Now, lets get practical. We have decided to fish the windward bank. If it's really blowing hell and all, then the water is going to be very muddy due to the increased wave action, and the fish will not be there. So what we must do is to find a place on the downwind side of the lake which is clear and fish there. Spurs (points of land sticking out into the lake) are the best places to be. Fish tend to stay away from the bays. But try them just in case, if you find fish sport can be great.
In April it is worth knowing that the fish are likely to be tightly shoaled. Ten yards can make the difference between lots of fish and fishless. It pays to move. I perhaps err on the side of mobility. Ten minutes without a take and I get restless, twenty and I'm gone. I always expect to find fish just around the corner.
However, it can pay, if you know there have been fish in a specific area, to stay put for a little longer, but don't overdo it. Hot spots tend to attract anglers like bees to a honey pot (or flies to a rotting sheep, depending on your opinion of such routine sport). Before you join them count how many fish are being caught by how many anglers. If there are two fish caught every hour between ten anglers, it is the equivalent of one fish per angler every five hours, which doesn't impress me to any great extent.
It helps flies and methods simple:
Intermediate line and leaded point fly. Try black lures on cloudy days, White ones on bright days. A touch of fluorescence can help. I like tadpoles simply because they are different to other anglers lures. I like to offer the fish something new, if at all possible.
If the fish are feeding it is likely to be on one of three things; buzzers, fry, caddis larvae and corixae. That's four.
Try putting buzzers on the droppers. The retrieve is thus, the flies are cast out and allowed to sink to the required depth, time it watching for takes on the drop. Then figure of eight with plenty of pauses, expect takes on the pause.
Floating line, leaded point fly and buzzers on droppers. Fishing with a floater allows you to fish slower, which is what the fish expect (and want - they are lazy creatures, a state of mind I fully understand). It's a sort of compromise thing, between a floater and an intermediate, on the one hand a floater can be left pretty much to its own devices, where as an intermediate is going to sink to the bottom and hook your flies somewhere down there.
If there is wind and wave action it might be the case that your floater drifts around too quickly keeping your flies high in the water away from the fish, assuming they are not just beneath the surface, and that's a pretty fair assumption for April.
Also, due to the properties of the flylines, floaters are thicker, so more wind resistant and harder to cast into the wind. If I can, I will fish the floater.
Other flies to fish on the point are cased caddis imitations and alder larvae. Figure of eight or do nothing.
Another way to fish the floater is two leaded lures cast out and left static for long periods and pulled in short bursts every once in a while. The point lure is sacrificial, that is, it is fished such that it hooks onto weeds etc, and assuming the line is kept fairly taught the remaining lure is kept weed free.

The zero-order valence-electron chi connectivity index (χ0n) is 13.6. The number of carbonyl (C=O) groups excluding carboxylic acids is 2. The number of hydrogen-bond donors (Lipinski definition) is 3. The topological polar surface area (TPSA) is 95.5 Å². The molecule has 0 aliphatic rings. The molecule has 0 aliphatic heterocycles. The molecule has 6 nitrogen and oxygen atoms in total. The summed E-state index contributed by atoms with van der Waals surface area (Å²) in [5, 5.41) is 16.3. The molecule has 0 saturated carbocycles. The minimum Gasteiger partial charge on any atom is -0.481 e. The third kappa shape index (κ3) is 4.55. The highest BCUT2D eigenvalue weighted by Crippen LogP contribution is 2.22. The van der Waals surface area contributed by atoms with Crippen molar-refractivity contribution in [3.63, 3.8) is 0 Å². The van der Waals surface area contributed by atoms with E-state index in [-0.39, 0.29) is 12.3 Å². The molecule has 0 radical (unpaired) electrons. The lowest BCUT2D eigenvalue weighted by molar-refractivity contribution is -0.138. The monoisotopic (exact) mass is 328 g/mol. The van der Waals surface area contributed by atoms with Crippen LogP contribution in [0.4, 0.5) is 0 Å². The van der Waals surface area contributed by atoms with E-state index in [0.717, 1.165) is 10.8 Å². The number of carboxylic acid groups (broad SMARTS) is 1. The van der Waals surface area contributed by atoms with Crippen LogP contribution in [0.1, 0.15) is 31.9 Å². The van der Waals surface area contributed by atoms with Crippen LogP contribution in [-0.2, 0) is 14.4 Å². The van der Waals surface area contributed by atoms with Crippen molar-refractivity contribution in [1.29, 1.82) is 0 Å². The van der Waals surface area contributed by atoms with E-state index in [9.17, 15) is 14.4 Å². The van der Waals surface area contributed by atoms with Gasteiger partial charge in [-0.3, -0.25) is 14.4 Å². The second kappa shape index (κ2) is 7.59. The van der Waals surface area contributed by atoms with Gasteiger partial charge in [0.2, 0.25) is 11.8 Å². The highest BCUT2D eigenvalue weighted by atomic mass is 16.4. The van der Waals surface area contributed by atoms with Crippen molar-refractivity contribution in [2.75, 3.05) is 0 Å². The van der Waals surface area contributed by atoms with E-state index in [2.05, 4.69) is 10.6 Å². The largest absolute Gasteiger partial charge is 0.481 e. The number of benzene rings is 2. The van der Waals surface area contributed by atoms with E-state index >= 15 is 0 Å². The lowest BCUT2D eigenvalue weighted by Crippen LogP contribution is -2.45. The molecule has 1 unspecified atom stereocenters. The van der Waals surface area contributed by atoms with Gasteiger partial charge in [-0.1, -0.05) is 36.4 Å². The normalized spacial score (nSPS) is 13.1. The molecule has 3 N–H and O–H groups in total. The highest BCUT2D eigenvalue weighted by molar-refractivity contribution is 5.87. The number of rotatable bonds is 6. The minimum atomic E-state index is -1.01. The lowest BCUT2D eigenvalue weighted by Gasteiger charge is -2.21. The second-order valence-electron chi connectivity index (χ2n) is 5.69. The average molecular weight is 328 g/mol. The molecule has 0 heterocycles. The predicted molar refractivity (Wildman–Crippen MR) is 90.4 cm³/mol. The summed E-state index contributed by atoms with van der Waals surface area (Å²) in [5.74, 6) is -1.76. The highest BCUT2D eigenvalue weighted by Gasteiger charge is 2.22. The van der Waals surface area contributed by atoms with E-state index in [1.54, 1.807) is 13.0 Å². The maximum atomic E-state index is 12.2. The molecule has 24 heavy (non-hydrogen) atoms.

HiD line and boobies. Every few seasons or so, a cold crunch in the weather is going to send the fish hard on the bottom. Booby fishing offers the only practical way to offer a static fly near the bottom.
Now it must be said boobies are frowned upon by some. However the method can be extremely subtle, and really very enjoyable. Try floating fry patterns on the point and foam-back corixae and suspender buzzers on the droppers. Occasionally a booby lure is needed, often an orange job. Also you may have to fish small black boobies (size 16).
Keep leaders short, fish static and every once in a while give a little pull.
Fish will go off this method, perhaps because they begin to associate downward fly movement with trouble. Try the two leaded lure method.
Sometimes you get fish on the drop, the first thing you know about this is a fish leaping somewhere in the distance. The next is a savage pull of a hooked fish. Depending on when about's during the drop it happens you are probably fishing too deep.
Boobies can, like suspenders and floating fry, hook fish very deep in the mouth, I assume it is because they are virtually weightless. The answer is to detect your takes and hook the fish before they hook themselves.
Incidentally, there is the theory knocking around that fish take boobies because they smell of women (pheromones and that sort of thing; they are tied with female stockings after all). I don't know how much truth there is to this, but I make sure the stockings have been well worn. Just in case.
Depth is probably the most important ingredient to succuss during the early part of the season. All good anglers know what depth they are fishing the flies. Ask a good angler how deep he is fishing and he will tell you to within six inches or so. Ask a novice and he will either shrug his shoulders and take on a blank facial expression or he will guess. The guess is usually much deeper than the reality.
To understand all this sort of stuff get fishing in a swimming pool, but make sure you are alone.
It can be good news to know some of the bottom contours. Have a look sround the lake at the end of summer and memorise.
Fish are not always deep early season. In my experience they are far more likely to be within two and three feet of the surface, and often in shallow water sometimes within inches of the bank.
It pays off in April to have a flexible approach. During snow-storms I have seen good general rises and have caught fish on dries. One never knows. No two Aprils are the same. I think the key to this month is to roam the banks, vary your depths and not to take things too seriously. The serious fishing starts next month.